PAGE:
The Starbucks menu was once dominated by espresso drinks with complicated ingredients: In the mid-1990s, stores were bombarded with promos for blended, frozen Frappuccino drinks topped with swirls of whipped cream; more recently, purely stunt-flavored Frapps (unicorn! zombie! crystal ball!) dominated the news cycle and social media feeds. But today, these desserts in a cup and glorified hot milkshakes have given way to a new dominant category on the Starbucks menu: coffee with “cold foam.”
Seemingly all at once, Starbucks has become all about iced coffee drinks layered with floating barges of chilled, whipped milk topping. There are now at least 12 different iterations of cold brew on Starbucks menu, including cold brew with cold foam, cold brew with cream cold foam, nitro cold brew with sweet cream, nitro cold brew with cascara cold foam, cold brew with cascara cold foam, and last but not least, pumpkin cream cold brew. For non-coffee drinkers, there’s even a Nitro Lemon Fog with nitrogenated peach tea and a lemon-spiced cold foam topping.
But why is cold foam suddenly so popular? Cynically, social media might still play a part. “I think it’s purely Instagram,” Eli Tea founder and Eater Young Gun Elias Majid says. “It’s all part of the layered beverage trend.” Stratified layers of foam in coffee or cheese in tea make for a more interesting photo than a regular old iced tea or coffee might; unlike the candy-colored drinks of two years ago, they also seem like something an actual coffee drinker might like to consume.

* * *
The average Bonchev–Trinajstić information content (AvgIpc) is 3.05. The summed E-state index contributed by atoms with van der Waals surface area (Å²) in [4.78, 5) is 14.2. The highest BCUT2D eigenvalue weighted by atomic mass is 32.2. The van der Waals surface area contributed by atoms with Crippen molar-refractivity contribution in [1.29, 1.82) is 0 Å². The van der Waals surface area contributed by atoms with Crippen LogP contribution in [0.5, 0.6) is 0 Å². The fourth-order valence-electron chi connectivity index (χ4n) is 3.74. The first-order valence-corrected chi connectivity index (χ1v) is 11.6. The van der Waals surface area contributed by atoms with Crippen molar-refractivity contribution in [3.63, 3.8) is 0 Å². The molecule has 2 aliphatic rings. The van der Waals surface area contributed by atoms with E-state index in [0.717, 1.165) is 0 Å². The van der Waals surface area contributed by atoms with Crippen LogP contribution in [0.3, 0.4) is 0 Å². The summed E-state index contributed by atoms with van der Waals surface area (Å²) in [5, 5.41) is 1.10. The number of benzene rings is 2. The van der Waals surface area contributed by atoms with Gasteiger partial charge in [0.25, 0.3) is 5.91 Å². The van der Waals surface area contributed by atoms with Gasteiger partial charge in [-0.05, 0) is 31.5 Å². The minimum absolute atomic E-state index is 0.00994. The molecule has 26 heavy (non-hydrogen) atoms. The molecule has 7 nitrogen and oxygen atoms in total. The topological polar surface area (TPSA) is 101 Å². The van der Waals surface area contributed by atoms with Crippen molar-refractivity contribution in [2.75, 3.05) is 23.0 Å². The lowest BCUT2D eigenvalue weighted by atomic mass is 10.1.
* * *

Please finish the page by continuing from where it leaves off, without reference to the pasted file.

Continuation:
No matter why people are drinking it, cold foam doesn’t seem to be going anywhere anytime soon. Here’s everything you need to know:
What is cold foam?
Regular foam in coffee drinks is typically made by frothing milk with hot steam to form tiny microbubbles. This type of foam is ideal for serving over hot beverages like lattes or even foamier cappuccinos. But when it comes to cold beverages, hot foam just doesn’t hold up. Enter cold foam: foam that’s frothed without the use of heat or steam. The result is a thick and creamy meringue-like topping that’s ideal for layering over the top of iced cold brew, nitro coffee, and iced lattes. While anyone could technically make cold foam, it was popularized in the United States by Starbucks.
What kind of milk does cold foam use?
Despite its relatively creamy consistency, Starbucks cold foam is made using nonfat milk. Generally speaking, nonfat makes a stronger foam than 2 percent or whole milk because it has a larger percentage of protein. (Milks with a higher ratio of fat to protein, like 1 percent and 2 percent milks, are generally preferred for making latte art because the stabilizing quality of lipids keeps the bubbles small, resulting in silky smooth microfoam.)